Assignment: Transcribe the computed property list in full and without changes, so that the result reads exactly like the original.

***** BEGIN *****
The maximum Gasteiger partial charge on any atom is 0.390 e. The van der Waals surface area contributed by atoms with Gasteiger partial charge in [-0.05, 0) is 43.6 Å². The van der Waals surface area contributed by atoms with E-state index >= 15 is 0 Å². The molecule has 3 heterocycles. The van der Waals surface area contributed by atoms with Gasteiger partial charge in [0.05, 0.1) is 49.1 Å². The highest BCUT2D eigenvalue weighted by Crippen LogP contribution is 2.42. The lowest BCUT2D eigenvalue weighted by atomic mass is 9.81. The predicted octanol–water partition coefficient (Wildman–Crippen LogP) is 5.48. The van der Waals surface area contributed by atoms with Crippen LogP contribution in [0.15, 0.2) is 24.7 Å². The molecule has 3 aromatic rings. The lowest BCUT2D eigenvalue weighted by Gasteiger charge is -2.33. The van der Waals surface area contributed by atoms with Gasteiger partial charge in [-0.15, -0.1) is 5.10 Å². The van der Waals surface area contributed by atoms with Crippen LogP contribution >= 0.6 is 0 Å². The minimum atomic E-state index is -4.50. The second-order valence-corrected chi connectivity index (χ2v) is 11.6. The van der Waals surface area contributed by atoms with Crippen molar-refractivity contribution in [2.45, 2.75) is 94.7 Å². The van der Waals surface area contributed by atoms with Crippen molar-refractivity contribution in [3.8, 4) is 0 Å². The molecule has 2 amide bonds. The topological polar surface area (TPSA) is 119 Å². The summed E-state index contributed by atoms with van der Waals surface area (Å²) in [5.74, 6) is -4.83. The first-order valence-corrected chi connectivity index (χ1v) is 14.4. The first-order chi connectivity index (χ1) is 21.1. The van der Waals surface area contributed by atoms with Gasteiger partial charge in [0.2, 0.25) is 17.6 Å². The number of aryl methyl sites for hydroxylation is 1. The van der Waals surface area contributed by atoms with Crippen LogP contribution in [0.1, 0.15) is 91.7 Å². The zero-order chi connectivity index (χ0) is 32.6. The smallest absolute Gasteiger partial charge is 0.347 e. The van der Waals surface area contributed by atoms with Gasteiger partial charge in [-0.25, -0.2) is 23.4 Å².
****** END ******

The maximum Gasteiger partial charge on any atom is 0.390 e. The van der Waals surface area contributed by atoms with Gasteiger partial charge in [-0.05, 0) is 43.6 Å². The van der Waals surface area contributed by atoms with E-state index >= 15 is 0 Å². The molecule has 3 heterocycles. The van der Waals surface area contributed by atoms with Gasteiger partial charge in [0.05, 0.1) is 49.1 Å². The highest BCUT2D eigenvalue weighted by Crippen LogP contribution is 2.42. The lowest BCUT2D eigenvalue weighted by atomic mass is 9.81. The predicted octanol–water partition coefficient (Wildman–Crippen LogP) is 5.48. The van der Waals surface area contributed by atoms with Crippen LogP contribution in [0.15, 0.2) is 24.7 Å². The molecule has 3 aromatic rings. The lowest BCUT2D eigenvalue weighted by Gasteiger charge is -2.33. The van der Waals surface area contributed by atoms with Gasteiger partial charge in [-0.15, -0.1) is 5.10 Å². The van der Waals surface area contributed by atoms with Crippen LogP contribution >= 0.6 is 0 Å². The minimum atomic E-state index is -4.50. The second-order valence-corrected chi connectivity index (χ2v) is 11.6. The van der Waals surface area contributed by atoms with Crippen molar-refractivity contribution in [2.45, 2.75) is 94.7 Å². The van der Waals surface area contributed by atoms with Crippen molar-refractivity contribution in [3.8, 4) is 0 Å². The molecule has 2 amide bonds. The topological polar surface area (TPSA) is 119 Å². The summed E-state index contributed by atoms with van der Waals surface area (Å²) in [5.74, 6) is -4.83. The first-order valence-corrected chi connectivity index (χ1v) is 14.4. The first-order chi connectivity index (χ1) is 21.1. The van der Waals surface area contributed by atoms with Gasteiger partial charge in [0.2, 0.25) is 17.6 Å². The number of aryl methyl sites for hydroxylation is 1. The van der Waals surface area contributed by atoms with Crippen LogP contribution in [0.1, 0.15) is 91.7 Å². The zero-order chi connectivity index (χ0) is 32.6. The smallest absolute Gasteiger partial charge is 0.347 e. The van der Waals surface area contributed by atoms with Gasteiger partial charge in [-0.25, -0.2) is 23.4 Å².